This is something of intuitive speculation, given that I have limited experience, and hence knowledge, with the subject matter — though I usually find I am rarely wrong when it comes to intuition. At any rate, a very influential thinker in primitivist circles, John Zerzan, recently took a jab during his podcast (May 29, 2018): “Space: The Final Socialist Frontier?” ) at a relatively late branch of anarchist thought known as “ontological anarchy.” If you have never heard of it, you have done well for yourself and it is quite natural, given that I, and I imagine most people, never heard of it and would never have heard of it until they happened to twist their ankle in a dark little internet rabbit hole while jaunting about on the fantasyscape of social media. Read More »
What follows are some of my thoughts concerning an article I read some months ago — with the thoughts likewise having being jotted down then, only in a truncated form. The article’s assertions I found very interesting, on a number of grounds. The paper is somewhat renowned in the field of sociocultural anthropology: “Knowledge of the Body” (1983), by Michael D. Jackson, published in the journal Man, 18(2). In it, Jackson details some of the observations he made whilst studying the Kuranko, a tribal people of Sierra Leone (Africa). He especially was concerned with the supposed “symbolic” nature of the Kuranko’s rites and dances, from which he comes to a number of conclusions that I would recommend be read and digested in the original article, which would do it far greater justice that my shorthandedly summarising all of it. I will at length focus on one assertion in particular: that in “preliterate” societies, there is a greater immediacy of the mind with the body and ultimately the environment, and this immediacy results in moral character — morality itself —being regarded as intimately tied to action and the actual structure of the body instead of words, written or spoken. Read More »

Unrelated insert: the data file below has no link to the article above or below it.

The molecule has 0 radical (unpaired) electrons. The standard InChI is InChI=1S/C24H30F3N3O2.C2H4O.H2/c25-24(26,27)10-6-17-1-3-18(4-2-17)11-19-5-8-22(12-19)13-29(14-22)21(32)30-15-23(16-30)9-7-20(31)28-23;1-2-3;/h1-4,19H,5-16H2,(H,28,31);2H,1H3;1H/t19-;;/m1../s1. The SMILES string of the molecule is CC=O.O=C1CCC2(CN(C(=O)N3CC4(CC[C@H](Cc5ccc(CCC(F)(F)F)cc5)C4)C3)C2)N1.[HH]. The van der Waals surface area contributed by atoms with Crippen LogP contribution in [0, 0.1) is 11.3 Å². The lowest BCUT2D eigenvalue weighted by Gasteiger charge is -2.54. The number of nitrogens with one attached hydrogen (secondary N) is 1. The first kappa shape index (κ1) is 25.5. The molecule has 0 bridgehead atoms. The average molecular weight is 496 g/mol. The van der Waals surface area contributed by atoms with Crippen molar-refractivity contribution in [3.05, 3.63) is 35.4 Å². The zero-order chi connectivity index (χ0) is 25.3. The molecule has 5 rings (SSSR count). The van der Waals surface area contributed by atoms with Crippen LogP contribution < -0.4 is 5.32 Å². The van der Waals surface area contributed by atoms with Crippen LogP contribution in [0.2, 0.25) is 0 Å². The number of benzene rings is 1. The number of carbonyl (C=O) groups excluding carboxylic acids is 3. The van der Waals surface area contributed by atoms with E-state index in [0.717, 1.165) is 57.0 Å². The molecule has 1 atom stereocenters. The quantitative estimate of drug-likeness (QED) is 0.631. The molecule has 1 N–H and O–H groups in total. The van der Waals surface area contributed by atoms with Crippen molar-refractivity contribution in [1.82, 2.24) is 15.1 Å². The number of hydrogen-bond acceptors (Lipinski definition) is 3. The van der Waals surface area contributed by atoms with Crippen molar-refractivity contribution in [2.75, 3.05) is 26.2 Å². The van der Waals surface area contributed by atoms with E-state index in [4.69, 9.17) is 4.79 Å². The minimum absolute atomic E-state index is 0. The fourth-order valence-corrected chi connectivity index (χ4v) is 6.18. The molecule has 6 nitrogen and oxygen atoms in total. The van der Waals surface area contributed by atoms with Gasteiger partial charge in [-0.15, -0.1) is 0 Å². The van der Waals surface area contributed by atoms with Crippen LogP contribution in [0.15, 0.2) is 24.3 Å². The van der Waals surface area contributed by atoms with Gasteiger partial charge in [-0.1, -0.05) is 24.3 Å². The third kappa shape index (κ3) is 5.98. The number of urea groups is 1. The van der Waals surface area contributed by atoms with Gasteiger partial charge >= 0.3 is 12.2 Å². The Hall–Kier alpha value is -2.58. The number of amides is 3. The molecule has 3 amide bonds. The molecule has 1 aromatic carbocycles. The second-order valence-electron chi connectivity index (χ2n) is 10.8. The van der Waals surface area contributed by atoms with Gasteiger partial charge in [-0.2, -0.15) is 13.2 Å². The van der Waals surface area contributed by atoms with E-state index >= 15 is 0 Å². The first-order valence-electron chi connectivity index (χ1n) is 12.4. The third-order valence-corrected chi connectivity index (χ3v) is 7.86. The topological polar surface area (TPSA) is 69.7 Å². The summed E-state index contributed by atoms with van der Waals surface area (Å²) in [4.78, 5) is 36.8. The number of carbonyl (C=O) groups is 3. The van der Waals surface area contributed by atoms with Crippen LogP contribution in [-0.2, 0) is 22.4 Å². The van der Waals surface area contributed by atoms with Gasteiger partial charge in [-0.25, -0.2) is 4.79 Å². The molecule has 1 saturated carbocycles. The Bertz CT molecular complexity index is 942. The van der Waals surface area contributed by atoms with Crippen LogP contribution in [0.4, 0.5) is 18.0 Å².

“Here, then, on all sides, this irreducible affinity, this tragic proximity between the warrior and death becomes clear. Victorious, he must immediately leave again for war in order to assure his glory with an even greater feat. But in ceaselessly testing the limits of the risk confronted and forging ahead for prestige he invariably meets this end: solitary death in the face of enemies. …There is no alternative for the warrior: a single outcome for him, death. His is an infinite task, as I was saying: what is proven here, in short, is that the warrior is never a warrior except at the end of his task, when, accomplishing his supreme exploit, he wins death along with absolute glory. Read More »
y the Weak, for the Weak.
Practically all modern or post-modern political philosophies — the “isms,” if you would — can be tagged with such an epithet. For the philosophy that vocally professes to concern itself with an exaltation of power and strength, fascism ironically doesn’t escape the pandering to and critical foundation upon the Weak, either. But first, to clarify: what is weakness? Who is “weak?” You of course will find various subjective definitions wherever you may turn; different cultures, sub-cultures, and philosophies have had their own standards for what qualifies as a vulnerability, a weakness, and who is Weak, by their very nature. We all have weaknesses, some the plain frailties of mortality, others a perceived physical inadequacy, others a moral failing in the eyes of society. And therein might we identify what weakness transcendently is, regardless of its diverse cultural incarnations and the mere condition of being mortal. A failing or an inadequacy, of which the inverse — adequacy — indicates something of necessity. That which is necessary, needful, to society and to the wider political sphere of “nature” — to the entirety of relations and interactions that defines one’s face, one’s honour. That which is born of decadence, moral and material — that which is not needful, and especially instead burdensome, and that which is not mindful of honour — that is transcendent weakness, with a greater decadence being a measure of greater decay and the diminishment of a society.